Recklessly hopping from plot point to plot point, “Hail, Caesar! A singing-acting cowboy hick (Alden Ehrenreich) is miscast in a neo-Lubitsch sex-com — a problem, since he don’t speak English good.
The diva star of a pseudo-Busby Berkeley musical (Scarlet Johansson) can’t separate her life from her films; off the set, she’s always playing characters, whether Wilder femme fatale or Bronx gun moll.
”), hot-potato dialogue (any scene with Quickdraw Clooney) and Monty Python hijinx, this unstable movie (amazingly) never falls apart. Because the Coens’ wire-tight, screwball rhythms keep the product crisp and rollicking.
It’s a killer homage to Old Hollywood pictures — mainly because it looks, moves and feels like one.
The instructor flaunted his defiance, slightly camouflaged in Gothic calligraphy.
Among the students and teachers, even among the more straight-laced Mormons, few thought he’d done anything particularly wrong (except getting caught). Some of the female students aggressively hunted the better-looking paramilitary instructors, who welcomed the attention. military post-Vietnam, where senior officers are supposed to be moral role models, the CIA—that is, the Clandestine Service, the engine room of espionage and covert action that has always defined the agency’s ethos—has been much more relaxed about these things.
The agency maintained an important rule requiring employees to report continuing, meaningful romantic contact.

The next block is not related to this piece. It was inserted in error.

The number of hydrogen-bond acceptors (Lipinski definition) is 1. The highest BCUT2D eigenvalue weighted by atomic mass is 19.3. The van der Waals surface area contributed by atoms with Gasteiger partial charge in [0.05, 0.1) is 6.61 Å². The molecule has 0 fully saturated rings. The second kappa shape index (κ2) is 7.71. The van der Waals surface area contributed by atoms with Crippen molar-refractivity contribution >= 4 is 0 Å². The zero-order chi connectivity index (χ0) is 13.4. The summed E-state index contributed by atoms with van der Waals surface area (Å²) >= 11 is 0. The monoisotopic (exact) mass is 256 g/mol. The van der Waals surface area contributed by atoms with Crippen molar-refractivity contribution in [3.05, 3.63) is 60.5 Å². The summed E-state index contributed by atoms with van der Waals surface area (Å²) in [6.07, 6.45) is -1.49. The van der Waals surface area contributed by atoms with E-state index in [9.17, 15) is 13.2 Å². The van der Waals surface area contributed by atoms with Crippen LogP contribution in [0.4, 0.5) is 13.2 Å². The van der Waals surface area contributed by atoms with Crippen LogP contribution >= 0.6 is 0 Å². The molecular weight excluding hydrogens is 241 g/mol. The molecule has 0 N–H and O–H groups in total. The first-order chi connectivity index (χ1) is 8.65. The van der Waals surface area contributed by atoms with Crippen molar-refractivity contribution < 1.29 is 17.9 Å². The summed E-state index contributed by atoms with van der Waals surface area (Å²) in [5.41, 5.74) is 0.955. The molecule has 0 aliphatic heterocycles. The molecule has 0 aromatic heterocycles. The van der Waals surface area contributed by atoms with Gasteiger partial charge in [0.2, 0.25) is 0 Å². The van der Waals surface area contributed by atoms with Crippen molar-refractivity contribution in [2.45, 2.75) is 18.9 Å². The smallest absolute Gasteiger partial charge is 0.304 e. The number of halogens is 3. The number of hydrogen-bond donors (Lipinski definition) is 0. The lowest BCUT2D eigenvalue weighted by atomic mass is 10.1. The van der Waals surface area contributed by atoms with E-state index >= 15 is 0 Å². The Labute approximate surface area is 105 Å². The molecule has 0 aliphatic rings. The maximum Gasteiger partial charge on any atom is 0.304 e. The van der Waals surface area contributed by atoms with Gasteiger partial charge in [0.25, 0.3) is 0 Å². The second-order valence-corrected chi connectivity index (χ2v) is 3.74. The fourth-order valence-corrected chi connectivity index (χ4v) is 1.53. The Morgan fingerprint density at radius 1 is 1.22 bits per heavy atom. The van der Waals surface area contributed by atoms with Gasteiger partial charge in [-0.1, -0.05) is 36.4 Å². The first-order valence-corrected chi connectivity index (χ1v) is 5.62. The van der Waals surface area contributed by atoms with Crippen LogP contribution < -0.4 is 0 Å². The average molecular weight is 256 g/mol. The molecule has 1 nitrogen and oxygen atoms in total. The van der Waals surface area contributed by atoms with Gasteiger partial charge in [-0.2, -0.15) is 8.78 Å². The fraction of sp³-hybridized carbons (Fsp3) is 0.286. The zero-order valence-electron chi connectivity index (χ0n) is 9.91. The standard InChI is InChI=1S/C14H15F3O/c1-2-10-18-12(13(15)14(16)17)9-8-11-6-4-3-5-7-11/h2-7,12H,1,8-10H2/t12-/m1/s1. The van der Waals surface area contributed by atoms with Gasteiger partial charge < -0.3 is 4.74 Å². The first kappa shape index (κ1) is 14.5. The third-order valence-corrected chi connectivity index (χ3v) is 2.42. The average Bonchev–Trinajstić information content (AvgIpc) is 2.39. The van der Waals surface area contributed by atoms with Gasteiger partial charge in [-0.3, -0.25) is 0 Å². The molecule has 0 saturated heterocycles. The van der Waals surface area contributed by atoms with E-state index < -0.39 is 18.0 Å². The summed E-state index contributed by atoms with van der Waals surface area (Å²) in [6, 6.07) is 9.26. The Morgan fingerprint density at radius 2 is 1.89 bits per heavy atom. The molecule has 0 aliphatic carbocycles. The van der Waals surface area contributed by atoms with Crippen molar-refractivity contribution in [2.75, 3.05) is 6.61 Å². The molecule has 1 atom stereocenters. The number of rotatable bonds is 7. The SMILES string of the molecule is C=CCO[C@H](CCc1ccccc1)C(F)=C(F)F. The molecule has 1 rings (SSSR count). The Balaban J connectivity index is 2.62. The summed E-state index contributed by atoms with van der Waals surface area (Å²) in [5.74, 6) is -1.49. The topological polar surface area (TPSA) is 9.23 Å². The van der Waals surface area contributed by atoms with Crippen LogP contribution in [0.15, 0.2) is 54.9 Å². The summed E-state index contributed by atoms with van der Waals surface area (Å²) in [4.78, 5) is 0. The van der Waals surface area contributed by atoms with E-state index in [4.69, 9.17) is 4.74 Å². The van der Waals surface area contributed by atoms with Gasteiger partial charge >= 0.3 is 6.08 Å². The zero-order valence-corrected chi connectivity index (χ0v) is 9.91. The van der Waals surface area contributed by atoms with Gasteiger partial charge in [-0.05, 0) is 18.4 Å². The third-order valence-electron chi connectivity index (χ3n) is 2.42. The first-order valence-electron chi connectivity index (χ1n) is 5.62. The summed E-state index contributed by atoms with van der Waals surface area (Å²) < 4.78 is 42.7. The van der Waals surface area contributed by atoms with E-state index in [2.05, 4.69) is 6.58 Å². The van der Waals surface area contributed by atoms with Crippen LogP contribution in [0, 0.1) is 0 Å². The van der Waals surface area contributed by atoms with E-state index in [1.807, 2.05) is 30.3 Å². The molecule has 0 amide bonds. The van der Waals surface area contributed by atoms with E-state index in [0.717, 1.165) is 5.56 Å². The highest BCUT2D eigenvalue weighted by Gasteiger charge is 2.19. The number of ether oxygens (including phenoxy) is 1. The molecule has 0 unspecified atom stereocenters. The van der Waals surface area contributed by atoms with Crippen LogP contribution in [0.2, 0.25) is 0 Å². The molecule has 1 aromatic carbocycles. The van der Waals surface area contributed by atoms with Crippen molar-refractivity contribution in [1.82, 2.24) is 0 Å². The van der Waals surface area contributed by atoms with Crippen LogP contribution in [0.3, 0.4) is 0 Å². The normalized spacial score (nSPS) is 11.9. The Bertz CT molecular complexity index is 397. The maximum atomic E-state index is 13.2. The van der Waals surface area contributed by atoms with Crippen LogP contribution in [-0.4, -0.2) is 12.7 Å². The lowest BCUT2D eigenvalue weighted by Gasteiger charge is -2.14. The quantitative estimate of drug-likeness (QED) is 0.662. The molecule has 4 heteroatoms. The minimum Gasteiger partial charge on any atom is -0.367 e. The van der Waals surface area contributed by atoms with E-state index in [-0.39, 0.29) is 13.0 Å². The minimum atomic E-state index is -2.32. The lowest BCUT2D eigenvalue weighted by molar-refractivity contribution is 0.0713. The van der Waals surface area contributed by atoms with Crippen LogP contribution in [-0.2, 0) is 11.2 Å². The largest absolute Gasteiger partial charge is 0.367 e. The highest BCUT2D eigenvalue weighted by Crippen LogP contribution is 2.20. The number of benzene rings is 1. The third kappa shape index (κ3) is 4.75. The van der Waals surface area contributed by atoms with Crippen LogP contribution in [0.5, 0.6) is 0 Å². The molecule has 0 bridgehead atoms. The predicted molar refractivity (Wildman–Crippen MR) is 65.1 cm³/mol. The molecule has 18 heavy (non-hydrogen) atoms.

But there was a fair amount of flexibility built in—since operatives, not a sentimental lot, could keep a bed partner for some time and truthfully say that their lovers really didn’t mean all that much to them. Case officers were prohibited from sleeping with their foreign agents, a coupling that could derail a career.Unlike soldiers, who have each other’s backs in battle, case officers build on both trust and deceit.And they work in a promotion system that often rewards intellectually dishonest operatives for making a mediocre new recruit seem like solid gold.The Coens use this elaborate storyline to venture into the world of Hollywood, exposing it for its slicked-up “purty”-ness.At the same time, they love the gaudy fantasia of moving pictures, so they indulge themselves by making a mashup of every genre imaginable.Admiral Stansfield Turner, President Jimmy Carter’s CIA director, didn’t have many fans for a variety of reasons—not least because he wanted operatives, and the ops they ran, to be more wholesome. When I was in the agency, my colleagues were amused, occasionally disappointed, but never shocked when married officers were discovered cavorting with their secretaries or other co-workers at the office, in parking lots, hotels, and safe-houses—which, of course, are not supposed to be used for trysts.